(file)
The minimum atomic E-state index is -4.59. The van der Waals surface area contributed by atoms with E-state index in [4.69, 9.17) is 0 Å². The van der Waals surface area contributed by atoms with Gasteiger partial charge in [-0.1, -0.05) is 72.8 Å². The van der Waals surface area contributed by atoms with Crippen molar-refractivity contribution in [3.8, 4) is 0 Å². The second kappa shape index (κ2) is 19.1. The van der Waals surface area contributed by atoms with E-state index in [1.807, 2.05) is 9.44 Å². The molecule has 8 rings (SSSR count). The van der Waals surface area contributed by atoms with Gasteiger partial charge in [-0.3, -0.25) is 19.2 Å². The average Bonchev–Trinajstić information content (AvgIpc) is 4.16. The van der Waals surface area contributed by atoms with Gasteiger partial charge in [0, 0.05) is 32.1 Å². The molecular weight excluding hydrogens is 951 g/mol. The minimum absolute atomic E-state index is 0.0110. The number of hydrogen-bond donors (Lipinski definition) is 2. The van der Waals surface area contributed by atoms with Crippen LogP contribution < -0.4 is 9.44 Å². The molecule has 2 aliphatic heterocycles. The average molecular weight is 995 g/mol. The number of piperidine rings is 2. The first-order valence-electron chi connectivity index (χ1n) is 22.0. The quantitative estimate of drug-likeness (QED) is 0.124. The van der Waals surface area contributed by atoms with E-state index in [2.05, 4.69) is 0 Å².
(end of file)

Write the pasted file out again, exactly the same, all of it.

The minimum atomic E-state index is -4.59. The van der Waals surface area contributed by atoms with E-state index in [4.69, 9.17) is 0 Å². The van der Waals surface area contributed by atoms with Gasteiger partial charge in [-0.1, -0.05) is 72.8 Å². The van der Waals surface area contributed by atoms with Crippen molar-refractivity contribution in [3.8, 4) is 0 Å². The second kappa shape index (κ2) is 19.1. The van der Waals surface area contributed by atoms with E-state index in [1.807, 2.05) is 9.44 Å². The molecule has 8 rings (SSSR count). The van der Waals surface area contributed by atoms with Gasteiger partial charge in [-0.3, -0.25) is 19.2 Å². The average Bonchev–Trinajstić information content (AvgIpc) is 4.16. The van der Waals surface area contributed by atoms with Gasteiger partial charge in [0, 0.05) is 32.1 Å². The molecular weight excluding hydrogens is 951 g/mol. The minimum absolute atomic E-state index is 0.0110. The number of hydrogen-bond donors (Lipinski definition) is 2. The van der Waals surface area contributed by atoms with Crippen LogP contribution < -0.4 is 9.44 Å². The molecule has 2 aliphatic heterocycles. The average molecular weight is 995 g/mol. The number of piperidine rings is 2. The first-order valence-electron chi connectivity index (χ1n) is 22.0. The quantitative estimate of drug-likeness (QED) is 0.124. The van der Waals surface area contributed by atoms with E-state index in [2.05, 4.69) is 0 Å².